By Rebecca Flannery
Welcoming owners and pets from all over Waco, the city’s Animal Birth Control Clinic will host its second Movable Feast for Beasts from 11 a.m. to 2 p.m. May 30 at Brazos Park East.
The free event will benefit the clinic’s efforts to offer low-cost spay and neuter surgeries for Waco residents. Carrie Kuehl, executive director for the clinic, said the Animal Birth Control Clinic offers the inexpensive options because the staff believes in preventative measures of animal control.
Kuehl said the event will promote a healthy image of pet-owner relationships, which she said ultimately improves quality of life for both animals and people.
“It’s good for the animals and owners to get out and it’s great for the community to see well-socialized healthy animals out with their owners,” Kuehl said. “Community perception includes promoting quality of life and it’s why we do things like this.”
The event will feature food trucks, which will donate a portion of proceeds to support the clinic. There will also be local band, the Brian and Jeremy Duo, providing entertainment for the afternoon. Kuehl said there will be a hot dog eating contest for both owners and their dogs.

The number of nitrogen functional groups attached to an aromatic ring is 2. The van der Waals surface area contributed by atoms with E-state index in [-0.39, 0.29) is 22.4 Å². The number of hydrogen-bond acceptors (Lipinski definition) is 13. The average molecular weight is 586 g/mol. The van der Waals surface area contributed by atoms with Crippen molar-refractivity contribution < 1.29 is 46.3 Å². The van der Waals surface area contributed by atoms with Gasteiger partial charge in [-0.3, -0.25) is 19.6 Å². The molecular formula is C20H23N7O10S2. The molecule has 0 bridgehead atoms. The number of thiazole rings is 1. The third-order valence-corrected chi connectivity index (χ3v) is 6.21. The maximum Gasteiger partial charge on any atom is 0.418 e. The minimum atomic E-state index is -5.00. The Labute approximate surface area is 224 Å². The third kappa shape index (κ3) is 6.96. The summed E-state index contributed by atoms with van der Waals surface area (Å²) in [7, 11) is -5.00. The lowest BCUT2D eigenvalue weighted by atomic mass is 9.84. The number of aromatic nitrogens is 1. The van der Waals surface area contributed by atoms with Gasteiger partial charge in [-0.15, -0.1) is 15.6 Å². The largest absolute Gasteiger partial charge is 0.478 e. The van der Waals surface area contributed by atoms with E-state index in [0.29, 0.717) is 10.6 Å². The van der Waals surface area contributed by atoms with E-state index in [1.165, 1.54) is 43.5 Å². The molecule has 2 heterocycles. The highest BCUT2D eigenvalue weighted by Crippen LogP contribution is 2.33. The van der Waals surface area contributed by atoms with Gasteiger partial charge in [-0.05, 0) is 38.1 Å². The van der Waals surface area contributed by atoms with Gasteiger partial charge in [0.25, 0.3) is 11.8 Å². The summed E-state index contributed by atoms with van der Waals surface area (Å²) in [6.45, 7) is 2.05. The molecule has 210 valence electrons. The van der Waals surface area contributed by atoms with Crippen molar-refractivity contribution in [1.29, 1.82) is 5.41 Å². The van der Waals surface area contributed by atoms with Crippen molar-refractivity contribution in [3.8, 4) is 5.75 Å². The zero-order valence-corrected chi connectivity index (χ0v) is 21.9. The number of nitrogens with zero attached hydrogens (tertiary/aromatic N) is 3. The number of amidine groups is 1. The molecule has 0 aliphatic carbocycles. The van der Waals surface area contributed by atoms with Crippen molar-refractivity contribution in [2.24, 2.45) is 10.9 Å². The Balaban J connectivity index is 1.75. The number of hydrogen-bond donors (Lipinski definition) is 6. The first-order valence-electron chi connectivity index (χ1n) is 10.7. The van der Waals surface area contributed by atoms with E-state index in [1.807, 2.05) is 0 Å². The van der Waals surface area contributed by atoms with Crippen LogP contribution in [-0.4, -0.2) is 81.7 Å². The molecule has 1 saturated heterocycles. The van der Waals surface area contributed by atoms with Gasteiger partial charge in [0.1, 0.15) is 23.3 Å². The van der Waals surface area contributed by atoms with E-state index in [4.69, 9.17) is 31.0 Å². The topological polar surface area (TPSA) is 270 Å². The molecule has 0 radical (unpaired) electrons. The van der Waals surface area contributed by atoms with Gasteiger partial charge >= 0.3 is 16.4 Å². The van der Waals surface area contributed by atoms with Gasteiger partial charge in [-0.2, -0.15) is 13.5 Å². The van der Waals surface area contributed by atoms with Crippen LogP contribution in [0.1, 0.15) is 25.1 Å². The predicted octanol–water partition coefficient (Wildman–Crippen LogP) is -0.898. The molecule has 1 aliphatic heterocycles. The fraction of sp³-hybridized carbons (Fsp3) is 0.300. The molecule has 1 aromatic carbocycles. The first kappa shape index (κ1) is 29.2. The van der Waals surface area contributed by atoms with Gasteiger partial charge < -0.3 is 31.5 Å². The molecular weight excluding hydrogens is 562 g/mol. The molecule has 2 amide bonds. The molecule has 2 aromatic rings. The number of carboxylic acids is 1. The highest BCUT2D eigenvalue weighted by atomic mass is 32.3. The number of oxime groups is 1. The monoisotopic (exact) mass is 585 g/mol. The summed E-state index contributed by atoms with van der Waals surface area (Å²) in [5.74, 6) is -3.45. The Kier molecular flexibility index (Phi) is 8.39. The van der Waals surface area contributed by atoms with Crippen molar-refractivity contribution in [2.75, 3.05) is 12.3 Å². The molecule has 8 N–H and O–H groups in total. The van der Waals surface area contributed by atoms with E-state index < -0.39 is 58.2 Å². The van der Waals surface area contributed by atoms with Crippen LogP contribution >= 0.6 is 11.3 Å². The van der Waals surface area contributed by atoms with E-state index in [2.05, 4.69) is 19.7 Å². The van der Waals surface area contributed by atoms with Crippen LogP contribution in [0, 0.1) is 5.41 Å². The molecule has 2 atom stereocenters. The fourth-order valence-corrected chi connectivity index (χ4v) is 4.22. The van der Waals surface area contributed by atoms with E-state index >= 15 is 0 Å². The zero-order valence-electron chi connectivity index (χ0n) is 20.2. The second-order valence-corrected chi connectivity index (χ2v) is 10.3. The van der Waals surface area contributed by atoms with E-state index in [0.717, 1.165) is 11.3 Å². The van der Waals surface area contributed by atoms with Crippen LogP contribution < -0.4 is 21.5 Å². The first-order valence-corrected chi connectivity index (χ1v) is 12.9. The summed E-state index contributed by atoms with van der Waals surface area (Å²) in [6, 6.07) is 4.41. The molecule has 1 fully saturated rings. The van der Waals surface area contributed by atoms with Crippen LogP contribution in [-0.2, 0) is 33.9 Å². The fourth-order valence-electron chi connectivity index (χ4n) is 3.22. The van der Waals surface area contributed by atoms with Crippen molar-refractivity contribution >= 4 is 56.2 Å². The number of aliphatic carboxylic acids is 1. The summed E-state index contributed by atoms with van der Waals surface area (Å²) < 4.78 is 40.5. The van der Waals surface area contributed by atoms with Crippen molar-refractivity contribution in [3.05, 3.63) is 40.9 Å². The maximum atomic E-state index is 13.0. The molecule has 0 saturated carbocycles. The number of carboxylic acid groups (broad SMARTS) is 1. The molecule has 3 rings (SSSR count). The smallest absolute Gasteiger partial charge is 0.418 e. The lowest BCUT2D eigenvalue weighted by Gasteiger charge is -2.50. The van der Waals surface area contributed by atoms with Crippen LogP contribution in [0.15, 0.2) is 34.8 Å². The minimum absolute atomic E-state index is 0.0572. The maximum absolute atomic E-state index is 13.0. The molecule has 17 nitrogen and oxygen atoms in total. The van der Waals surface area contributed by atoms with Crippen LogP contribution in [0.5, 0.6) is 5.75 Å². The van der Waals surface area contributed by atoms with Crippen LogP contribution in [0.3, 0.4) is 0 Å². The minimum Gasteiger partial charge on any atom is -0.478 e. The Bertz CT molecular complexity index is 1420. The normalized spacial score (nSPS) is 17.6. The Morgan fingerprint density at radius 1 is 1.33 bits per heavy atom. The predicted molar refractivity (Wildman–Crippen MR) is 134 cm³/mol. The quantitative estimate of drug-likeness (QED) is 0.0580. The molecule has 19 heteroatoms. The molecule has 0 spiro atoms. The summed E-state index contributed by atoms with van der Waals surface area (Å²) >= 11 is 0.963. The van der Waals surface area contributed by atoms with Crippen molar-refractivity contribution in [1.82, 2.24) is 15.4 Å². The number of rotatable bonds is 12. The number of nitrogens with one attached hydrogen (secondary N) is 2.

While the event is meant to promote the quality of life of both pets and their community, Kuehl said the motive behind the event is to create an awareness of the clinic’s mission: to help in the effort to make Waco a “no kill” community.
“What we do limits the litters that are born in our community, which also reduces the intake at the animal shelter” Kuehl said. “This way, shelters are able to use their resources more wisely to get each animal that comes to them out alive.”
Pat Stone, clinic manager, said prevention is the best way to monitor the issue of stray and unwanted pets. This is one of the clinic’s missions as staff perform approximately 265 surgeries per week, according to the clinic’s website.
“When you have a sink that’s overflowing, you have one of two options,” Kuehl said. “You either start bailing the water, or you turn off the faucet first. That’s what we’re trying to do here: turn off the faucet.”
Groesbeck resident Phillis Kyle said she travels to the clinic monthly to take care of her pets.
“I’ve been coming here consistently for eight years,” Kyle said. “I’m so glad the clinic helps the pound situation out and is cheap. I come here for it all.”